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GIving foul tasting medicine to a small child - anyone else having nightmares with this?

(27 Posts)
JackBauer Sat 22-Aug-09 19:54:49

DD1 suffers from urine infections so when I saw the early signs of one 2 days ago I set off to the docs for anti biotics, they gave us some new stuff (normally trimethoprim) which tastes awful, worst than the trim she normally has.
She retched so much the first time she brought up her entire meal, which was fun. I have now resorted to lemonade between small amounts off the syringe (she won't have the spoon 'as that si what makes me sick' and then chocolate or sweets afterwards, this is after coaxing her out from under the table where she is cowering and weeping.

And I have to do this 3 times a day for another weeksad

Any advice, better tricks, ways to convince her to not freak out so much? She knows why she has to have it but she is only 3.6 so that is nto a huge help.

rubyslippers Sat 22-Aug-09 19:56:07

hide it in a yoghurt
hold her nose for her whilst she swallows it?

TheProfiteroleThief Sat 22-Aug-09 19:56:45

Message withdrawn at poster's request.

chichichien Sat 22-Aug-09 20:00:52

Dilute it in squash.

Or medicine followed by jelly baby

OrangeFish Sat 22-Aug-09 20:04:22

I confess I don't have much experience with antibiotics with DS, so I don't know if the following is appropiate. What I try to do with DS is to give the medicine before meals to ensure that is only the medicine that comes out if he brings it back.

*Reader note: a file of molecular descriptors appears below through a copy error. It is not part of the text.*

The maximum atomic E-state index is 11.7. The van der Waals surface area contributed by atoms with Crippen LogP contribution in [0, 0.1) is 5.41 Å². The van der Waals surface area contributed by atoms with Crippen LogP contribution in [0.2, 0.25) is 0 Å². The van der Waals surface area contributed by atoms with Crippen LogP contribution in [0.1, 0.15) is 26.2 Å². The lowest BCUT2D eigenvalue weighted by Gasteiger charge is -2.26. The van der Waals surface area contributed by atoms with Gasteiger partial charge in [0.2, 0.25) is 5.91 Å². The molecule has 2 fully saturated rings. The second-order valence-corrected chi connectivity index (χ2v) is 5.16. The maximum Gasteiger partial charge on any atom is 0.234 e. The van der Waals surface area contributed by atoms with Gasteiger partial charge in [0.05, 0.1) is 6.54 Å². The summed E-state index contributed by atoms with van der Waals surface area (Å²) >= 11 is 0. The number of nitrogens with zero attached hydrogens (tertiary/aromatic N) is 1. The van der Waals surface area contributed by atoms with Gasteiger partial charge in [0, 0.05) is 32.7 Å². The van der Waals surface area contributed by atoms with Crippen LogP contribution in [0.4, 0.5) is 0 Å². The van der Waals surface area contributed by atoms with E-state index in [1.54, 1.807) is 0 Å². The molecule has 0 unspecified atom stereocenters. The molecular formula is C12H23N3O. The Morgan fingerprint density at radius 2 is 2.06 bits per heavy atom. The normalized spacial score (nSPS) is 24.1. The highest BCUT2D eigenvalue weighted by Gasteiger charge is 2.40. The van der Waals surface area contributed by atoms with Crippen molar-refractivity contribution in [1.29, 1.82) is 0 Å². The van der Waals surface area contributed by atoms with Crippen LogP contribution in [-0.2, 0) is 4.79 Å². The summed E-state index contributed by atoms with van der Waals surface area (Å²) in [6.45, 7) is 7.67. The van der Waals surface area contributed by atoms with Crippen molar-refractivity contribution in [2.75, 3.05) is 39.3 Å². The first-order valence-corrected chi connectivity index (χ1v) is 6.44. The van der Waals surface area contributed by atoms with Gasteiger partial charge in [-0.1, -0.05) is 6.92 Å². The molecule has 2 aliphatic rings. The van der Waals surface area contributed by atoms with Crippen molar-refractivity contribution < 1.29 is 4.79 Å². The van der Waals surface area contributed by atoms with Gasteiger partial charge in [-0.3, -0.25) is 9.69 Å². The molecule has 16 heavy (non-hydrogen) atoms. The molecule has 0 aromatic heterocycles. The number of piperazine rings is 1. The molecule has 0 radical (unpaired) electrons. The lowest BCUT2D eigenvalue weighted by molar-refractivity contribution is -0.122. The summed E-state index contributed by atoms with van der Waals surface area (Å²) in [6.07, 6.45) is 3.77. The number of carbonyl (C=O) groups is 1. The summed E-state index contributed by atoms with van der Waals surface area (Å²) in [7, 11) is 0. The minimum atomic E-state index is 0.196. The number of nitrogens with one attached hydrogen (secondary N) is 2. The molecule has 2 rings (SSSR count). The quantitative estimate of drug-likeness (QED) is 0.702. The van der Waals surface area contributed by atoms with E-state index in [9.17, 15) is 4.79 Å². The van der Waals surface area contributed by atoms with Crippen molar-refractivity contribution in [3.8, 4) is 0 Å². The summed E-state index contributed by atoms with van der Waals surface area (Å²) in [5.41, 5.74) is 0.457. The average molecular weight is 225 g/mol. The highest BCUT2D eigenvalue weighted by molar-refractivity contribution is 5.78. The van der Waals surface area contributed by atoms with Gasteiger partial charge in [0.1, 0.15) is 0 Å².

I'm afraid I have not go through the chocolate route. DS has learned since early enough that considering his health problems, medicines are not optional and he has only has to swallow. For a long course of horrible medicine... I would offer a visit to toys-r-us, if he completes it without much convincing. But be careful, when my parents promised whatever I wanted if I completed the antiobiotics. But after a round of 14 injections... I could only think of the most expensive bike I had seen grin

JackBauer Sat 22-Aug-09 20:07:20

She can taste it in anything else I put it in. Bloody manufacturersangry. Even fake banana flavour would be better than this fizzy fake nasty stuff. Bleurgh

I did that 'Oh darling, don';t be so silly, it's not that bad, look'


'I'm just going to get some water'

cue me spitting in sink and wiping tongue with treatowel to remove tastegrin

Glad you agree with the 'bribe them with sweets' thing, thought I was breaking some horrible taboo.

JackBauer Sat 22-Aug-09 20:13:09

OrangeFish, point taken!
I have got this weeks cbeebies magazine hidden if she can get through the first half and promise of next weeks when she finishes the course.

SpawnChorus Sat 22-Aug-09 20:16:18

Is it worth contacting the pharmacist and seeing if they can do a different flavour?

Or could you try freezing it into tiny lollies? I did this with DD when she refused to have normal banana flavour ABs and it worked quite well. Pain in the arse if it's a longer term thing though.